Douglas Murray:

But this week the activists of Antifa returned to one of their favourite targets: the journalist whose factual reporting seems to get under their skin so much. Learning of the imminent publication of Ngo’s book they began a campaign to try to force bookstores in America not to stock Ngo’s book.

Their targets included Powell’s bookstore in Portland, where a group of Antifa protested this week, screaming at management and causing the bookstore to close as a safety precaution. The shop pleaded for mercy, insisting in a published statement that “This book will not be placed on our shelves… We will not promote it. That said, it will remain in our online catalog. We carry a lot of books we find abhorrent, as well as those that we treasure.”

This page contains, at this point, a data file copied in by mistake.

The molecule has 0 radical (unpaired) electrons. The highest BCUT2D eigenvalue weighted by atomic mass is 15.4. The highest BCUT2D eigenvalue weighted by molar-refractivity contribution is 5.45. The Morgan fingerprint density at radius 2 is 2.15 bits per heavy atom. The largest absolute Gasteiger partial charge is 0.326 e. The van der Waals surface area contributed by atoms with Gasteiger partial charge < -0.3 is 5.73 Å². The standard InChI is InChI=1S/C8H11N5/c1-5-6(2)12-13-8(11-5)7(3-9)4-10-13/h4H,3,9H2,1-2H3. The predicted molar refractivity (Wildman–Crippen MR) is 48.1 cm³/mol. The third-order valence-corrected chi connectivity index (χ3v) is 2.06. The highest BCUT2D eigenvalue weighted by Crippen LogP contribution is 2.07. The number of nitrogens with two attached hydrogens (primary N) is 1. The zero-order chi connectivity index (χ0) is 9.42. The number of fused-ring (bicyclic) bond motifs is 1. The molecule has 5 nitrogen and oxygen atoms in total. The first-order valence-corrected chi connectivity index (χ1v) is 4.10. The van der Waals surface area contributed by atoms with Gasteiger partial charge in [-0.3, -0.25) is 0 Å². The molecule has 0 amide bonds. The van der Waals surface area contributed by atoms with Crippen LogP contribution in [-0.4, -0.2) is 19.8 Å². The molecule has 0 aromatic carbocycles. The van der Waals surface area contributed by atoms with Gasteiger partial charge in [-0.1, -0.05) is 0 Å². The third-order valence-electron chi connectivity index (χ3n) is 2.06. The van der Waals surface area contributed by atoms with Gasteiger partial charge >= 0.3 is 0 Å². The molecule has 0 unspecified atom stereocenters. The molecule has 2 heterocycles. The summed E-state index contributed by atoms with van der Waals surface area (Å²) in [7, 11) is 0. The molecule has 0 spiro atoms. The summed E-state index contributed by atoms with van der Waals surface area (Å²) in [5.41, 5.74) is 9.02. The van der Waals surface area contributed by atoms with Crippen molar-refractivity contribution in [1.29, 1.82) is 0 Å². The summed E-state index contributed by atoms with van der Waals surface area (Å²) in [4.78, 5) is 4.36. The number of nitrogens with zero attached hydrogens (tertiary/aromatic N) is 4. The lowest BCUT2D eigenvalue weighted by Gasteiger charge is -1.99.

As a rule, I don’t agree with buying books, music, etc. for political reasons. At best, it’s a Pyrrhic victory which only contributes to the over-politicization of everything, which is already a societal cancer. And I can’t say I have any genuine interest in reading Ngo’s book, as I feel that I’m already au courant enough with Antifa to wish to see them all marooned on a desert island; I don’t see how any more specific details will change that. That said, after reading Powell’s ambivalent statement regarding free speech, I have to admit I’m sorely tempted to order the book from them online, just for the spiteful satisfaction of imagining the pain it would cause them to have to stain their pure indie souls with my filthy lucre.